Rep. Josh Gottheimer (D-Wyckoff) unveiled new legislation today aimed at preventing New York City from enforcing its proposed congestion tax on New Jersey drivers.
Under the city’s congestion pricing plan, which was passed by the state two years ago but delayed for various reasons since then, nearly all streets below 60th Street in Manhattan would become part of a new tolling zone, with the money collected going towards improving the city’s public transportation system. New Jersey’s mass transportation systems, such as PATH and NJ Transit, would not receive any of the funding.
Gottheimer’s legislation, the Anti-Congestion Tax Act, halts federal investment grants from going to the Metropolitan Transit Authority (MTA) until New Jersey drivers are granted exemptions from the tax, and directs the IRS to give New Jersey drivers a tax credit equal to the amount they paid in congestion pricing.
“The relationship between New York and New Jersey is a driving economic force, not only in the country, but in the world,” Gottheimer said in a statement. “Our states are deeply intertwined, and it is tradition for New York and New Jersey to work together. That is why the proposed $3,000 a year congestion tax is such a slap in the face to New Jersey commuters.”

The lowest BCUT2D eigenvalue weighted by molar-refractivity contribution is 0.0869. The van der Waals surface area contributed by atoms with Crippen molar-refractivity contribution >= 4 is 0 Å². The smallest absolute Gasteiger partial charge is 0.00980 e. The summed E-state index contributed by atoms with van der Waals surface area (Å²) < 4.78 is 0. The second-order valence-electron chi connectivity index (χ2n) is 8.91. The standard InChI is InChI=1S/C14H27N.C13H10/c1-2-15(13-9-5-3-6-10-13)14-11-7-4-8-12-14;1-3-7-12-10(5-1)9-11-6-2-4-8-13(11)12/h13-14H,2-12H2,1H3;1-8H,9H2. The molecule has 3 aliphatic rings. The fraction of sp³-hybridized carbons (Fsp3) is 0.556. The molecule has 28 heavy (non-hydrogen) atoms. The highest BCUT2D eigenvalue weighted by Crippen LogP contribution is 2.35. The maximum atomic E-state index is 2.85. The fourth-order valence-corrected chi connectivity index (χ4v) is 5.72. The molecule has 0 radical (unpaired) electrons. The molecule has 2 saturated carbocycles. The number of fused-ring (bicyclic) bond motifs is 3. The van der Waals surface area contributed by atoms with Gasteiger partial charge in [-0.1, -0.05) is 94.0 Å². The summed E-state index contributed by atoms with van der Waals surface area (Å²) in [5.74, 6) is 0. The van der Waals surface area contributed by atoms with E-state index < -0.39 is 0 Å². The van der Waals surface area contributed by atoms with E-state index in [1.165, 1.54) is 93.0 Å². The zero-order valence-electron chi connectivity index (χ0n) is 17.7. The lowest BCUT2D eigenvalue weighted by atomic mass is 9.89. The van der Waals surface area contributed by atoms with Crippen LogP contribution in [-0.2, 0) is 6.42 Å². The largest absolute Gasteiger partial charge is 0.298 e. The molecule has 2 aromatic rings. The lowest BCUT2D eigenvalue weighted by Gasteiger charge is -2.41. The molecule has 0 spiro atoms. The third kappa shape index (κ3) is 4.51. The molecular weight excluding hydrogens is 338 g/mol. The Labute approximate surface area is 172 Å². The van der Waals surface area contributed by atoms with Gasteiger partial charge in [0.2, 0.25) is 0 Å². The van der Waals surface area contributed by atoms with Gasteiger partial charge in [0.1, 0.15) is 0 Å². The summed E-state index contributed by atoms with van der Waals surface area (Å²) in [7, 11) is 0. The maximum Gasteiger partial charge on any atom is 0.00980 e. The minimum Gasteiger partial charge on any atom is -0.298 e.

The legislation is not the first time Gottheimer has come out in opposition to congestion pricing. In May, he proposed legislation with Rep. Nicole Malliotakis (R-Staten Island) that would ban congestion taxes until studies were conducted on the “impacts and consequences congestion pricing will have on workers, residents and businesses.”